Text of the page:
Scotland Should Stay
Scotland's referendum on independence is too close to call, according to recent opinion polls. Voters in Scotland are tempted to follow their hearts on Thursday in a joyful affirmation of self-rule, and irrevocably unravel the 1707 Act of Union. If they do, they'll be making a mistake.
One new poll shows 54 percent support for the "yes" vote on independence, compared with 46 percent backing for the "no" vote, excluding undecided voters. Three other weekend polls put the pro-union campaign a little ahead. The margin of error in polling means the outcome could go either way.
In a dangerous and unstable world, the ties that bind nations should not be broken without good cause. The independence campaign has failed to make the case. Granted, the pro-union campaign was worse -- slow to get started, and feeble once it did -- but those who want to overthrow the status quo, with all the costs and risks that any such constitutional revolution entails, must bear the burden of proof.
The independence campaign has blithely dismissed vital questions, such as which currency the new nation would use, whether European Union membership would truly be achievable, and what Scotland's share of the U.K.'s assets and liabilities would mean for its economic outlook. It dismissed these questions because it has no good answers.
Scotland would start its unhitched life with a budget deficit of at least 6.4 percent of gross domestic product, according to the Centre for Economics and Business Research in London. That would make fiscal austerity the first order of business for the newly independent nation. While the 3 percent limit demanded of euro members is something of a fantasy these days, those figures might also be used to blackball Scotland's EU membership aspirations.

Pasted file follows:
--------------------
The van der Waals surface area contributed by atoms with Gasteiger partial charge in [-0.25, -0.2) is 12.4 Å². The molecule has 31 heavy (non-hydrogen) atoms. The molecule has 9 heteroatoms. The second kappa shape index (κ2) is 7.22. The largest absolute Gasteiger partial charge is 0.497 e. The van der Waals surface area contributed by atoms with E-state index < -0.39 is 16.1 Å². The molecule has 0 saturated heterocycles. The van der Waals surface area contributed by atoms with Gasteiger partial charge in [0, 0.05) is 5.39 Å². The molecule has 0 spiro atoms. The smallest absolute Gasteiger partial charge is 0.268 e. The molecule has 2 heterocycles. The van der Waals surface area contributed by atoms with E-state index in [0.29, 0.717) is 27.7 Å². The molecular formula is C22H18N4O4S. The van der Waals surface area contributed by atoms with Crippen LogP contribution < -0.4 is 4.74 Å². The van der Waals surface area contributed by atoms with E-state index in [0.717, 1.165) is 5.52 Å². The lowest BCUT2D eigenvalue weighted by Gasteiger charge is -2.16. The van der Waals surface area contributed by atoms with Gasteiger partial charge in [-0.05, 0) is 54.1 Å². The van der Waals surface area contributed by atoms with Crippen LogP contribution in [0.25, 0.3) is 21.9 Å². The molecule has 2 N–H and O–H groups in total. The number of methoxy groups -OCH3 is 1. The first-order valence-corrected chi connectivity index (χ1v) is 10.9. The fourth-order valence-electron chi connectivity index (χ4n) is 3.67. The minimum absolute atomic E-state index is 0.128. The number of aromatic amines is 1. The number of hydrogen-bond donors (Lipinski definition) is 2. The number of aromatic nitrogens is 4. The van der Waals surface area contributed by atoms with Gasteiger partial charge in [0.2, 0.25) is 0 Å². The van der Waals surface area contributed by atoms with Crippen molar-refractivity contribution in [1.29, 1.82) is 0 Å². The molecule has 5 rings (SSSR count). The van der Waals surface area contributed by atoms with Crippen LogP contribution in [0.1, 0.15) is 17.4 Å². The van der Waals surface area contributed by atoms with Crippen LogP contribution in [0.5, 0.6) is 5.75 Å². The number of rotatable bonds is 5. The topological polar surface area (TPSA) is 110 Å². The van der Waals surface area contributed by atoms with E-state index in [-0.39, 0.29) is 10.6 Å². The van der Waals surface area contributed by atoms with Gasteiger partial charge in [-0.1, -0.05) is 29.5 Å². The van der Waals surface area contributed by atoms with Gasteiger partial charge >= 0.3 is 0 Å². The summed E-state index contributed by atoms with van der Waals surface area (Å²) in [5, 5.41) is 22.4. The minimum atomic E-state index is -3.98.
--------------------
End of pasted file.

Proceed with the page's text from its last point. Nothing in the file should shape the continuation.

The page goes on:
The independence campaign says it doesn't want to use the euro: It would adopt sterling instead. That would be a very bad idea. The rest of the U.K. is unlikely to give Scotland a say in monetary policy. The Bank of England would set interest rates to suit England, Wales and Northern Ireland. In this crucial sense, Scottish independence would actually undermine Scottish sovereignty.
Doubts remain over how much revenue Scotland could earn from the energy reserves in the North Sea. The Office for Budget Responsibility, the U.K.'s independent fiscal watchdog, calculates that oil and gas production has declined consistently by an average of 7.8 percent a year since 1999. In July, the OBR cut its forecast for future receipts through 2040-41 by a quarter -- to 61.6 billion pounds ($99 billion) from 82.2 billion pounds. Uncertainty about prices, production and tax policy calls all such forecasts into question. The point is, this doubt argues against independence, because an independent Scotland has a smaller capacity to bear risk.
And what problem, exactly, is independence supposed to fix? In a sense, Scotland's First Minister Alex Salmond and his supporters have already won the battles that count. Scotland already sets its own course in education, offering free university tuition compared with the 9,000 pounds a year payable in England, and in health care with free medical prescriptions (which the English help to pay for). Moreover, the U.K. government is clambering to devolve more tax and spending powers, both in response to the independence movement and as part of a wider acknowledgment that more decentralization is desirable.
With the momentum toward devolution likely to accelerate, Scotland is in a position to gain control of its fiscal affairs without abandoning a relationship that has worked well for more than three centuries. Its politicians could tailor economic and social policies to suit local needs without the potentially disastrous distractions of balancing the books, managing its heightened dependence on oil, and seeking membership of an EU that is wary of setting a precedent for Spain's Catalonia and other discontented regions.
"I hope people will think very carefully about the future," Queen Elizabeth II said over the weekend. There's affection for the monarchy in Scotland, and the independence campaign has said that the queen will remain head of state in an independent nation. So it might not cause offense to say to Scottish voters that she's right. They should indeed think carefully. And having thought carefully, they should vote for the union.
--Editors: Mark Gilbert, Clive Crook
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David Shipley at email@example.com